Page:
The Motor City is still in the early days of economic recovery, but the emergent Detroit dining scene shows imagination and plenty of potential.
Like the city itself, Detroit’s food culture is in transition. But this also makes it one of the most fascinating lenses through which to track the city’s economic recovery following decades of population drain, blight, and mounting debt and unemployment that culminated in its 2013 bankruptcy filing.
From the revival of fine dining and the explosion of pop-ups to the embrace of Michigan’s rich regional and ethnic cuisine and a fresh generation of multi-location restaurants, the Motor City’s dining scene is gaining notoriety on a national scale.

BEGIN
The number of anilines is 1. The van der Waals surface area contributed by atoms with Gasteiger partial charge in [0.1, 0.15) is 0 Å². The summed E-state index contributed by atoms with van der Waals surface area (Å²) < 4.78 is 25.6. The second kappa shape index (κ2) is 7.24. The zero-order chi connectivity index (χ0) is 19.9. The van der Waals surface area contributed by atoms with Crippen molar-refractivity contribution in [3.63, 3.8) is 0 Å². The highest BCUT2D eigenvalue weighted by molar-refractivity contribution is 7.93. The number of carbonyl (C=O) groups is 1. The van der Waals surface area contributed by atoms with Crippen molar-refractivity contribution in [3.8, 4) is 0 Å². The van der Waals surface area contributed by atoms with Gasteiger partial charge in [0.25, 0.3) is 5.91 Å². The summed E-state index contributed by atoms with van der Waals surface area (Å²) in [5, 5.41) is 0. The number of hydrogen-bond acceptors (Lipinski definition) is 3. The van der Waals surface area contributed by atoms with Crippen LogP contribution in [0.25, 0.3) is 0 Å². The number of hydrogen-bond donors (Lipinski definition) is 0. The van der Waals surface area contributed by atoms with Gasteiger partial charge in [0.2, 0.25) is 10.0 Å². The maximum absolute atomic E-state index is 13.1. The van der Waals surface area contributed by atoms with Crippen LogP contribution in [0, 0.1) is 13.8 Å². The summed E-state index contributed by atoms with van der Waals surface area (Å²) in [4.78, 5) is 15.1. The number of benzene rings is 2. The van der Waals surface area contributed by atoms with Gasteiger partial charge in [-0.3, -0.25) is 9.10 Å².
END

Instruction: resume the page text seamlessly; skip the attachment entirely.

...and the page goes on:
To dig a bit deeper, OpenTable caught up with one of its brightest young culinary stars, James Rigato. He is a native of Howell, Michigan, and the chef/owner of Hazel Park newcomer Mabel Gray Kitchen, chef/partner of award-winning The Root Restaurant & Bar in White Lake, and a season 12 competitor on Bravo TV’s Top Chef.
“It’s a very opportunistic time to be a chef in Detroit,” Rigato says. “We have a captive and supportive audience. There’s definitely competition and camaraderie — all the good and correct ingredients for a food scene to emerge.”
At the same time, he says, the city’s culinary infancy and limited talent pool of 700,000 residents (down from its 1950 peak of 1.86 million) also place it at a pivotal point.